New research suggests that aspirin may not be as effective as previously believed for treating patients with atrial fibrillation. In fact, for patients who had a catheter ablation to lower their risk of stroke, the risks of using aspirin may outweigh the benefits.

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New research suggests that aspirin has ‘little to no benefit’ for treating atrial fibrillation.

Atrial fibrillation (A-fib) is a common heart condition in which the heart beats irregularly. A-fib affects more than 2.7 million people in the United States and, if left untreated, the condition can lead to more serious cardiovascular events – such as stroke, blood clots, or even heart failure.

The most common route for treating patients with A-fib is prescribing anticoagulants, or blood thinners. Some people with A-fib may also have a catheter ablation – a medical procedure that uses energy to damage a small part of heart tissue, thus stopping abnormal electrical signals from traveling through the heart.

Some of the risks entailed by cardiac catheter ablation include bleeding or blood vessel damage. On the plus side, the long-term risk of stroke in patients with A-fib who have undergone the surgery is lower than in patients who did not have an ablation.

However, as Dr. Jared Bunch – the lead author of the new research – explains, when patients with A-fib have had an ablation and also have a low risk of stroke, physicians prefer to treat them with aspirin instead of blood thinners in order to further reduce the risk of stroke.

In the new study, Dr. Bunch and his colleagues examine the effect of long-term aspirin use on patients with A-fib who underwent an ablation.

Putting their new research into perspective, Dr. Bunch explains, “What was unknown was if aspirin was a safe and effective stroke prevention treatment after an ablation in lower-risk AF [atrial fibrillation] patients. Traditionally, lower-risk AF patients have been treated with aspirin without significant supportive data.”

In fact, the American College of Cardiologists report that more than 1 in 3 patients with A-fib who have an “intermediate-to-high” risk of stroke are treated with aspirin instead of oral blood thinners, even when medical guidelines advise the use of anticoagulants.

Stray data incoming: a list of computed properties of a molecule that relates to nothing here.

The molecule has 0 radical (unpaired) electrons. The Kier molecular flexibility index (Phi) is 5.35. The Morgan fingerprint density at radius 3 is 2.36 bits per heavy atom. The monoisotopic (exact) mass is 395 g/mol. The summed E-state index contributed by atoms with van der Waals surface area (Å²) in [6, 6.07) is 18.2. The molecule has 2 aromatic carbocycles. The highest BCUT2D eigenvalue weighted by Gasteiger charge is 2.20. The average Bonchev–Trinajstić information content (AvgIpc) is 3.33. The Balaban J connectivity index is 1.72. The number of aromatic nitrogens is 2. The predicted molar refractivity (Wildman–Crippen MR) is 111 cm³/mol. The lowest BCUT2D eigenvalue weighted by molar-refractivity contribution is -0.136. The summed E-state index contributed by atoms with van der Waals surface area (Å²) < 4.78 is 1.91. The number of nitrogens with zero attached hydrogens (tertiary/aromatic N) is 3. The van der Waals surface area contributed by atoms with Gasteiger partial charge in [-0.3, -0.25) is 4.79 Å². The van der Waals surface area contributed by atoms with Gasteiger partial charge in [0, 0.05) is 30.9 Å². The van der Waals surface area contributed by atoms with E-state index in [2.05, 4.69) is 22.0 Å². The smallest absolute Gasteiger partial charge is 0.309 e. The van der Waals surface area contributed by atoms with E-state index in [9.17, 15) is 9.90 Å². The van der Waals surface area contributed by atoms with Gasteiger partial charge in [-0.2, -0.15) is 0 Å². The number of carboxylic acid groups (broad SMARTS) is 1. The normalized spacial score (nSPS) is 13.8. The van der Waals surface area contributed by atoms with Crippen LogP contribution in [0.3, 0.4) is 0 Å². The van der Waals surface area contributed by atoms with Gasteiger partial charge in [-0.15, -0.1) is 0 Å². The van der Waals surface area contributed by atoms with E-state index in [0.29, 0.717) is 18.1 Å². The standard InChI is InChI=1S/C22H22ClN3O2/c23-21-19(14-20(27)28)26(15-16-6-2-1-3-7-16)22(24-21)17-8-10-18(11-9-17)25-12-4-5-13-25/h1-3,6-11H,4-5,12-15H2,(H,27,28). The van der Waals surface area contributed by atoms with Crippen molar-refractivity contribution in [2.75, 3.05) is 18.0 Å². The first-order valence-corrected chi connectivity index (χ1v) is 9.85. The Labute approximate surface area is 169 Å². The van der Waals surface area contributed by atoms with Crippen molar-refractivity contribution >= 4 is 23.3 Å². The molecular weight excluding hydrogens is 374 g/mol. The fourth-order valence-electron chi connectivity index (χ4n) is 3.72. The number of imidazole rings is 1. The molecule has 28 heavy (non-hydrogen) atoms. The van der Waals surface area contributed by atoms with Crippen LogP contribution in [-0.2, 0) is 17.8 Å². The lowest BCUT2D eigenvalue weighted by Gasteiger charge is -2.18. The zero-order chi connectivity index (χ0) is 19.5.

The results of the new study were presented at Heart Rhythm 2017, the Heart Rhythm Society’s 38th Annual Scientific Sessions, held in Chicago, IL.

The study examined 4,124 patients with A-fib over a period of 3 years. The participants had a low risk of stroke, and they had undergone catheter ablation.

Dr. Bunch and colleagues found that patients who were prescribed aspirin were significantly more likely to have gastrointestinal and genitourinary bleeding than those who took anticoagulants such as warfarin, or compared with those who did not receive any treatment.

The study’s lead author reports on the findings:

In both the general and medical communities, aspirin therapy is perceived to reduce risks, it’s easy to prescribe, and it’s available worldwide over-the-counter. There’s always been little evidence to support its use for stroke prevention in AF patients. This study continues to show that aspirin has little to no benefit for stroke prevention in AF patients and when used in low-risk patients it significantly increases a patient’s bleeding risk.”

Dr. Jared Bunch

Additionally, the study emphasizes aspirin’s lack of benefit for patients with A-fib who had catheter ablation, as well as the increased risk of bleeding that comes with aspirin use, particularly when the risk of stroke is reduced by the surgery.

Dr. Bunch further comments on the significance of the results, saying, “Aspirin is widely considered a healthy therapy to lower risk of heart disease […] Like all therapies, it has significant risks, including major bleeding. Unfortunately, after careful study, it doesn’t significantly lower stroke risk in most AF patients. Since stroke is the most feared complication of AF, we need to continue to study all available therapies to understand the most effective and safest treatment choices and how to use them after ablation.”

Learn why larger women are almost three times more likely to have A-fib.